CLAIMS that the new theatre at the National Museum and House of Culture, in the City Centre, is inaccessible to local artistes are being refuted by the Director, Dr Paul Msemwa.
He told the 'Daily News' that those who hold onto this view are not paying enough attention to the level of quality being provided in the services there. He agreed that artistes, like the contemporary dancer and Artistic Director, Aloyce Makonde, do have a genuine complaint, but he hopes they would understand that there is an associated cost to having the kind of quality available that is being provided at the modern theatre there.
"If you need something sub-standard, then you get it at the price you want, but quality has its price also," Dr Msemwa told the 'Daily News'. He further defended the 2.9m/- per day cost for hiring the theatre, as being the result after management had conducted a survey on the market situation in the city.
That is why he maintains they are offering the lowest price available within the City. He referred to their price as being insignificant considering the facilities provided when compared to hiring a space within other venues like the Milimani City complex, which lies towards the outskirts of the City near Mwenge.
"We are not only providing space but also expert crews to run the equipment, such as lights and sound, within the theatre. These are some of the considerations that have been taken into account, before coming up with the current charges. But what is even more important is the consideration we have given to the question of sustainability," he added.
It is one thing having a very beautiful space, Dr Msemwa says, but not being able to sustain it for a longer term is also a factor, he maintains. The fact that they were supported to build the structure in the first place means now they are supposed to stand on their own to continue maintaining it.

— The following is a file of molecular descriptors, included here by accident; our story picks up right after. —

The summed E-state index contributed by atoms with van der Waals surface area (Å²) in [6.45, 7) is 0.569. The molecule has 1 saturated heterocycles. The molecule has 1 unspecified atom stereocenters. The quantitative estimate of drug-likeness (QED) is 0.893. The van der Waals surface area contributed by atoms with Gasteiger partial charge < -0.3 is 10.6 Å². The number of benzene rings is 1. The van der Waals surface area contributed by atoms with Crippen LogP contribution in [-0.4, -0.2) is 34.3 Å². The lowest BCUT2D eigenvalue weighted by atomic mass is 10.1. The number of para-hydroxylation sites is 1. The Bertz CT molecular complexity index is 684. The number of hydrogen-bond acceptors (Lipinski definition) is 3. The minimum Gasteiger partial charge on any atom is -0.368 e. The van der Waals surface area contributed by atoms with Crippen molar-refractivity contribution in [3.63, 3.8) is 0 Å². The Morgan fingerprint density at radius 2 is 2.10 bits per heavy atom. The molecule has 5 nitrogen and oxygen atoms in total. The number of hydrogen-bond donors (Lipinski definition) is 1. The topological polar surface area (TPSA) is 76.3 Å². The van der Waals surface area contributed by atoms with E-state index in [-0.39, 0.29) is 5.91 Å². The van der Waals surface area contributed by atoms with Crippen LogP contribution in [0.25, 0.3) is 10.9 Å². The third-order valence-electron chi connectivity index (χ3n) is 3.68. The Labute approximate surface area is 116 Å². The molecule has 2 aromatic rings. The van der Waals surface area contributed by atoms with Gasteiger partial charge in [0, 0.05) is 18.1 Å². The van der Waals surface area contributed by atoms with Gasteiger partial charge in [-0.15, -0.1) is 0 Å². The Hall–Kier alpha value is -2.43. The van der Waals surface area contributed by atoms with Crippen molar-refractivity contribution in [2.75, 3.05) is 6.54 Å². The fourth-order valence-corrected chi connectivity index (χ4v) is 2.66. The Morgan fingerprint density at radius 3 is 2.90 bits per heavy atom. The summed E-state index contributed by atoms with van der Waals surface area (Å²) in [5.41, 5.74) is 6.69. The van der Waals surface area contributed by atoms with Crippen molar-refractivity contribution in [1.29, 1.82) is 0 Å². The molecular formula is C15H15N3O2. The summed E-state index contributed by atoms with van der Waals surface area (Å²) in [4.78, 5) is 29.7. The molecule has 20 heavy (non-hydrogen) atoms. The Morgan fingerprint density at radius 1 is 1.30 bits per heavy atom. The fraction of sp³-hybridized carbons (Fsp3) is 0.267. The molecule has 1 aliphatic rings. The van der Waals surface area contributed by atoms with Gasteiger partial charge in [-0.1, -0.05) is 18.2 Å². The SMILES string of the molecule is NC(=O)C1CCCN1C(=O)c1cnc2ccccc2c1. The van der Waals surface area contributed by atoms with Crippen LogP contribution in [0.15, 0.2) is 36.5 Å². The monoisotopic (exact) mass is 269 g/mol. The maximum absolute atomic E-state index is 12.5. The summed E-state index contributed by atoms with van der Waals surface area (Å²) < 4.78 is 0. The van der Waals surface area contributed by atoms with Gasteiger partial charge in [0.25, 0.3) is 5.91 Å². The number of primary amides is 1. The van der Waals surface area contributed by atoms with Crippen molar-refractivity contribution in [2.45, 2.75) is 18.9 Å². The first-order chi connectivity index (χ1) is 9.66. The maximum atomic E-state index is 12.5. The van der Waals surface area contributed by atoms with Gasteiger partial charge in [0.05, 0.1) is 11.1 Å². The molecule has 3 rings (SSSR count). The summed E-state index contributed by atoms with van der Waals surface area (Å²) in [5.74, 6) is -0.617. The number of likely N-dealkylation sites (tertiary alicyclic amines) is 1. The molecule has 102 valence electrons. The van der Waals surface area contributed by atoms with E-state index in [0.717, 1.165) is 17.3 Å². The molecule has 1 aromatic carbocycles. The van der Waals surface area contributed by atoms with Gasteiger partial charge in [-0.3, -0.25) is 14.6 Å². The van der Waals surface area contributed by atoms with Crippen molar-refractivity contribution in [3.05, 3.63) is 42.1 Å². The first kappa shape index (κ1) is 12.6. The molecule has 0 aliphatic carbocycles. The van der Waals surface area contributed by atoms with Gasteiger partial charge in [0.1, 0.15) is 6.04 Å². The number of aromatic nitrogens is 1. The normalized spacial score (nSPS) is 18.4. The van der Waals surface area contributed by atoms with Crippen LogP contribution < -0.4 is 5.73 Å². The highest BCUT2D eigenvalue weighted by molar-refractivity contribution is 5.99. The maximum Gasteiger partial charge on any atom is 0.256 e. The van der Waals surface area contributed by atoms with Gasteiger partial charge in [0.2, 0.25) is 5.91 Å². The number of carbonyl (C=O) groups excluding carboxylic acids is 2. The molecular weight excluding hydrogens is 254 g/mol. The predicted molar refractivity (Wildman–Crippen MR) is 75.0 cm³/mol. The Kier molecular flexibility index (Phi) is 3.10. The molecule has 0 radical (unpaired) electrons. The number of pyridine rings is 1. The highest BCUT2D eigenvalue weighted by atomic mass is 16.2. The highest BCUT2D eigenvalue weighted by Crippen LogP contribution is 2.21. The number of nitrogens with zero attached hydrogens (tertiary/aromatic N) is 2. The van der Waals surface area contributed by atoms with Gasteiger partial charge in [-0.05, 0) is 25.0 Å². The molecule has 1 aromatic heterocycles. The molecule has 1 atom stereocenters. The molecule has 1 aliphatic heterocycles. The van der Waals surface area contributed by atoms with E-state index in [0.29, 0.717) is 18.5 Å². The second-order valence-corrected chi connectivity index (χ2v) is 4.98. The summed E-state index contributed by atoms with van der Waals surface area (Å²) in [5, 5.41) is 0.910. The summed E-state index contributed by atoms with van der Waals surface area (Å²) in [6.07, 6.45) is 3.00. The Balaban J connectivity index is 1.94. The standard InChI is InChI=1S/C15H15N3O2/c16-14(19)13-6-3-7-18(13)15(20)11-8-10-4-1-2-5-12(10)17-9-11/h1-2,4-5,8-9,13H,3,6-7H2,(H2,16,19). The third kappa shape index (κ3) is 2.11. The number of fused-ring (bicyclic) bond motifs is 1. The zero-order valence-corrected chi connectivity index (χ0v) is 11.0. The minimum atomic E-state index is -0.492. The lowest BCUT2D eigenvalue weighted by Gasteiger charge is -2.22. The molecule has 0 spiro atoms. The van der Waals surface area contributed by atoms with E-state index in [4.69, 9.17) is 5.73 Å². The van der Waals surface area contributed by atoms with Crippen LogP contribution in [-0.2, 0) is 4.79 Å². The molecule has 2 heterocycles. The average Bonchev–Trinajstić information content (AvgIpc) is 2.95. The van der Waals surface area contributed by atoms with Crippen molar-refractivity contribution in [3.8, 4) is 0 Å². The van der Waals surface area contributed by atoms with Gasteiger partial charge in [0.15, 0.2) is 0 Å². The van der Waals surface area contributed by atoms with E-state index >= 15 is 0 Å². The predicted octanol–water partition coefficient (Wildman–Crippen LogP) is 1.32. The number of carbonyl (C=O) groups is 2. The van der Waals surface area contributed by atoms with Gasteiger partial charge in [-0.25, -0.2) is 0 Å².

That is what he says they at the museum are doing. People also have to remember that the era of socialism is passed. So to sustain the museum's operations, which includes the theatre, money has to be generated to meet all overall museum costs. He explained as to why the way in which this is being done has had to change in recent years.
As part of one of six establishments under the National Museum, the House of Culture is a non-profit public body. With the acceptance of the Economic Structural Adjustment Policy (ESAP), which is championed by the International Monetory Fund (IMF), in the early 1990s, Tanzanians were forced into cost sharing, to access public services. Prior to this arrangement, operational costs of the National Museum depended on Government support.
However, the fees structure, which was put into affect in the early 1990s, does take into account one's ability to pay. It must be remembered that the museum is obliged to grant worthy people access through another arrangement. This could end up in a reduction of payment or it being completely erased.
Another reason why Dr Msemwa pleads with local artistes to understand the reason behind the 1.9m/- per day rental charges of the theatre is the management's decision to target children, as their most important audience. Having tourists come there he says is just a by-the-way. That is why they have schemes in operation whereby children are not charged for using the theatre. In this way they will build these children to become better confident citizens at a later date.